I have a specially made 2 1/2″ wide plastic tape that keeps paste off surfaces, and another special 2″ wide polystyrene plastic strip that protects the wall from cuts from the razor blade, and a specially made non-slip straightedge used as a guide while trimming. All of these were invented and made by fellow members of the WIA (Steve Boggess and Eunice Bokstrom). Probably boring for the average blog-reader, but exciting stuff for us paperhangers. These things really helped make this job turn out perfect.

Major Transformation – From Dark & Dated to Sleek, Serene & Modern

May 14, 2016
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This under-the-stairs powder room in a townhome in Montrose (Houston) was originally papered in a dark murky blue striped wallpaper – very trendy back in the early ’90’s when this home was built (just like the shiny gold faucet and towel ring 🙂 ).

Neal LeBouef of L Design Group is helping the new homeowners bring their home into the New Millennium, with a sleeker, cleaner, and more contemporary look.

I don’t like grasscloth in bathrooms because it stains and runs when it gets splashed with water, and I really dislike the shading and paneling (color variations between strips) inherent to grasscloth. But I really do like Neal’s choice of this faux grass product! Thibaut Designs’s Bankun Raffia is a faux grasscloth in a woven pattern that has real texture and a subtle shadowing effect. It looks a whole lot like the real thing, but is free of the color defects of real grass, and is much more durable in wet areas.

I have hung this pattern many times, and it always looks crisp and clean and serene and, depending on the color, tailored and handsome. It’s thick, which makes it a little difficult to work around corners, but after many hangs, I’ve got the corners mastered.

In this room, I was unable to get the original wallpaper off the walls. It was coming off in 1″ pieces, and the 1′ square section I did get off took more than an hour, and left the wall a mess. So I opted to smooth over any uneven areas, and then sealed the paper with Gardz, by Zinsser, which soaks into porous materials like this (won’t work on vinyl or anything with a gloss), and then seals it, drying hard. It dries fast, and is suitable for hanging new wallpaper on top of it.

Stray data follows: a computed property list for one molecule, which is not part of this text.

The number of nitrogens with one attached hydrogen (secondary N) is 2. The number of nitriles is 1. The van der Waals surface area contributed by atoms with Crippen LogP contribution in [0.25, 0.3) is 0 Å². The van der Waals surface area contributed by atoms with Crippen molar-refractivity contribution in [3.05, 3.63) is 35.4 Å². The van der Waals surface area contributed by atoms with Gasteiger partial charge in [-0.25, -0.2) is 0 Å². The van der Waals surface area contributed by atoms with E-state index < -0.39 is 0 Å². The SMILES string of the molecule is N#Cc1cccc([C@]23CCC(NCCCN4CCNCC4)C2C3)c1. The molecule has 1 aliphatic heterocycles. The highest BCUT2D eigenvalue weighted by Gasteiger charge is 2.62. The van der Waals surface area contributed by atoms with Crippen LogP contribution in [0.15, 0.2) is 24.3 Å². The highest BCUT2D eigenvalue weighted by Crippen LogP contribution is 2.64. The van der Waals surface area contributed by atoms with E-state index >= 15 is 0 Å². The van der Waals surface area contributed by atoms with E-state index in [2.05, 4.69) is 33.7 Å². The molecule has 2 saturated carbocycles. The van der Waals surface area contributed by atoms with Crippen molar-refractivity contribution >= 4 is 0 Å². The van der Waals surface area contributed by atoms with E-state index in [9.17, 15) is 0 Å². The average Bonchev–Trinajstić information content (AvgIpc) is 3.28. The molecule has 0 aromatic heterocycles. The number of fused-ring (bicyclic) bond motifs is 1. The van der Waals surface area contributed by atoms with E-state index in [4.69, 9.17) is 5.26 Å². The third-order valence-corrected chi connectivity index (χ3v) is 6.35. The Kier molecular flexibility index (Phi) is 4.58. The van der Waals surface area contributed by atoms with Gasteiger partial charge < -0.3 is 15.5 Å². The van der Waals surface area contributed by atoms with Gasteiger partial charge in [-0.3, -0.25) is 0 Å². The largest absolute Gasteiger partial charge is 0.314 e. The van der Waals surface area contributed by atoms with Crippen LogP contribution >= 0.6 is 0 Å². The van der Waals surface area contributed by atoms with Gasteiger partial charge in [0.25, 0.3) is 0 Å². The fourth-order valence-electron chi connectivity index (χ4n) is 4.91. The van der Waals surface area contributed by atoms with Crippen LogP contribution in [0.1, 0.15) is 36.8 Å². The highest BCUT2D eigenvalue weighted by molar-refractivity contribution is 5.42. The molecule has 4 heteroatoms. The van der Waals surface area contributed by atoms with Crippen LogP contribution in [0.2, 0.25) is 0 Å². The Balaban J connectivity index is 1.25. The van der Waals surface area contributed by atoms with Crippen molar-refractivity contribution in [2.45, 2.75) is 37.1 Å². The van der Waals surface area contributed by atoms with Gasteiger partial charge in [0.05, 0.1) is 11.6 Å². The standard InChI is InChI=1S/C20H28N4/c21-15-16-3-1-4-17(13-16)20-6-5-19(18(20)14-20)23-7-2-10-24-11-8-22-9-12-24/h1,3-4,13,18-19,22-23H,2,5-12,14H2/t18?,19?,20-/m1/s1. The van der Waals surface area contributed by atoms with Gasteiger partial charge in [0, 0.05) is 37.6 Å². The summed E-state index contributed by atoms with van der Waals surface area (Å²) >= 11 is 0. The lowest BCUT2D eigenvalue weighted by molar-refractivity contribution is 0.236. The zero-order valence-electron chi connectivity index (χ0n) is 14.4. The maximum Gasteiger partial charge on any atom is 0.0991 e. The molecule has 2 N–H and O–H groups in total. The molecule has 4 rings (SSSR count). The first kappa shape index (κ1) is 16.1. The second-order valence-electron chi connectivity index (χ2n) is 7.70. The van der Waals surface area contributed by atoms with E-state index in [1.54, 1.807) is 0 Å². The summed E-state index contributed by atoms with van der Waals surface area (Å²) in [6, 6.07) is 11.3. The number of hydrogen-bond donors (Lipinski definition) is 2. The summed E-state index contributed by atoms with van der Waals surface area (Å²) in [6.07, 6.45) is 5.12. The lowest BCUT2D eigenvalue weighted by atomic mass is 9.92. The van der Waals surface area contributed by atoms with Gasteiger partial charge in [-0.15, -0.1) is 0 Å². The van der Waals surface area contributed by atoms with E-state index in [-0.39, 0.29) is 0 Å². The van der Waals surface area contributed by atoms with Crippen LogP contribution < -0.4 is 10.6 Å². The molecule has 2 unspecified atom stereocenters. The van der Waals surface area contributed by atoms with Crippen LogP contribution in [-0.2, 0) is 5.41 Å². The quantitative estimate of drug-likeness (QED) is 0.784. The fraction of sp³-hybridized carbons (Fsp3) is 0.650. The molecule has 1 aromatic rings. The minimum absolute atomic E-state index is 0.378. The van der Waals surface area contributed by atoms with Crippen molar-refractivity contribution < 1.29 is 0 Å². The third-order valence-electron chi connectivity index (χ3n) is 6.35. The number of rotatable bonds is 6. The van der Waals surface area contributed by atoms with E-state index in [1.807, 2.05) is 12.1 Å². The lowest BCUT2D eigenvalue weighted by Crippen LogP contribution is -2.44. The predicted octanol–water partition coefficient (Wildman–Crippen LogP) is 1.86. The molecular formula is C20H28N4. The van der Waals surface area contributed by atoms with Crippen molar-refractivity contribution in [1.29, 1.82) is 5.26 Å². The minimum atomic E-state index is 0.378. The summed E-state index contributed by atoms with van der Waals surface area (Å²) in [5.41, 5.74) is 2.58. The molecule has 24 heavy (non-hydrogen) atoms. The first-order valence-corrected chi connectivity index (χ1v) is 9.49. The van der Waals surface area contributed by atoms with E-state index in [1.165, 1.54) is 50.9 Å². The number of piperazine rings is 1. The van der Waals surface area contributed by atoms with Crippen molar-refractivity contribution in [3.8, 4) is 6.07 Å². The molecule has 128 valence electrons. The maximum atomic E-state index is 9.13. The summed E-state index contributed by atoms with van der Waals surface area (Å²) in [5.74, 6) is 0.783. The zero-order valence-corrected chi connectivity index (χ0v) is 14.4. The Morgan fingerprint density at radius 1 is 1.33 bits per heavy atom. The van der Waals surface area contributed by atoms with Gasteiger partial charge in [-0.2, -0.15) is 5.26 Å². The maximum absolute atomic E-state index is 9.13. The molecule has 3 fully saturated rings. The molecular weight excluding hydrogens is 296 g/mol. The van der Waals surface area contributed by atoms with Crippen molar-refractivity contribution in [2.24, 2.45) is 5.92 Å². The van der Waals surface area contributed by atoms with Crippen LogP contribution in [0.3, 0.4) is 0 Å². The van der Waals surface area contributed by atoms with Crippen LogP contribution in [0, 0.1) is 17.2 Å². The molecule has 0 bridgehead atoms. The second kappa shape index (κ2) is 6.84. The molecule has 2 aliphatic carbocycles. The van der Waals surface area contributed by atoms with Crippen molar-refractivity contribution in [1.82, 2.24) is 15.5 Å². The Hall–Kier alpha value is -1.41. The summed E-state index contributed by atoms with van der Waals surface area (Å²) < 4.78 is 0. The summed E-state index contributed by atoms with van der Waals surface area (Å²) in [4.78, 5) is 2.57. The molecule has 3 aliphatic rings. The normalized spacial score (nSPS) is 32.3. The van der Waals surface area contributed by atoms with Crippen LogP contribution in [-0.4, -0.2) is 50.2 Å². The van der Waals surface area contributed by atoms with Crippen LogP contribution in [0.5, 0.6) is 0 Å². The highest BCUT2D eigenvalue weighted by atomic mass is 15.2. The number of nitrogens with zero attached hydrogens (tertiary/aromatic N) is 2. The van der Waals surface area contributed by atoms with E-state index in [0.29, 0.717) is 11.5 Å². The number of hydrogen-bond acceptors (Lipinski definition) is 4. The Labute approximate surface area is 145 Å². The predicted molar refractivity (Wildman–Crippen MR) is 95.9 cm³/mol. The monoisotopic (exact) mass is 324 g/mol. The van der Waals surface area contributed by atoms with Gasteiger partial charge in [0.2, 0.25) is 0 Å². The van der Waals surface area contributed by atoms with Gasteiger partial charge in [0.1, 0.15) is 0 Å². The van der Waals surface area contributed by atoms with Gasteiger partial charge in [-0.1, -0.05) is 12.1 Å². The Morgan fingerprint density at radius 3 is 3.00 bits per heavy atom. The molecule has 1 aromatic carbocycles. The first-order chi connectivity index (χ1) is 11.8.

In the second photo, you see one wall in the original dark paper, and the wall to the right covered with the new fake grasscloth. With all the walls covered, the new look is fantastic. The shiny gold faucets will be changed, and a new light fixture and mirror will be added.

Smoky, Misty “Wood” Look Textured Vinyl Wallcovering

November 18, 2015
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This new home is contemporary in style, and everything inside is all taupy grey brown charcoal cream white. This subdued pattern, reminiscent of wood planks, in the same hues and shades, is the perfect match. I’m not big on contemporary décor, but when the first strip of wallpaper went up, I was just blown away by how good it looked against the countertop and how well it coordinated with the rest of the house.

This is a textured heavy vinyl material, with no pattern match, so it looks a little like grasscloth on the wall. The manufacturer is Elitis, a French company. The interior designer is Neal Le Bouef, of L Design Group (do a Search on Google, HOUZZ, and Facebook), a lovely and fun person to work with, and who designs rooms that are crisp and sleek but still warm and welcoming and livable. This home is in Spring Branch (Houston).

Why Have a Spookily Dark Cave, When You Can Have Electrifying Candice Olson?!

July 10, 2015
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Painted with a dark brown semi-gloss paint, this powder room was broody and close. The look had served the homeowners well. But when it came time to update, they craved something with more life. The perfect choice is this geometric pattern in gold metallic / Mylar on black by Candice Olson – yes, that star of HGTV and magazines and more.

Accessories make the room. The interior designer had the ceiling painted a dark bronzy gold, which perfectly complimented the gold in the wallpaper. And he did a fabulous job when he found this light fixture with angles that mimic the wallpaper.

This wallpaper pattern is called Velocity, #DE8817, by York Wallcoverings. It was very nice to work with, remaining supple and workable with a long open time, and with seams that closed up nicely. (The tiny bumps you see will disappear as the wallpaper dries.) I hung it in a home in the Washington Heights neighborhood of Houston.

The interior designer is Neal LeBouef of L Design Group, in Houston, Texas. http://www.ldesigngroup.com/bio.html I loved working with Neal. He is a delightful, upbeat person, his design sense is spot-on, he is a turn-key guy (meaning, he can handle every aspect, from choosing a paint color to having a sofa reupholstered to having a leaky faucet fixed, all while the home owner is at work and then comes home to find that “everything is done!”).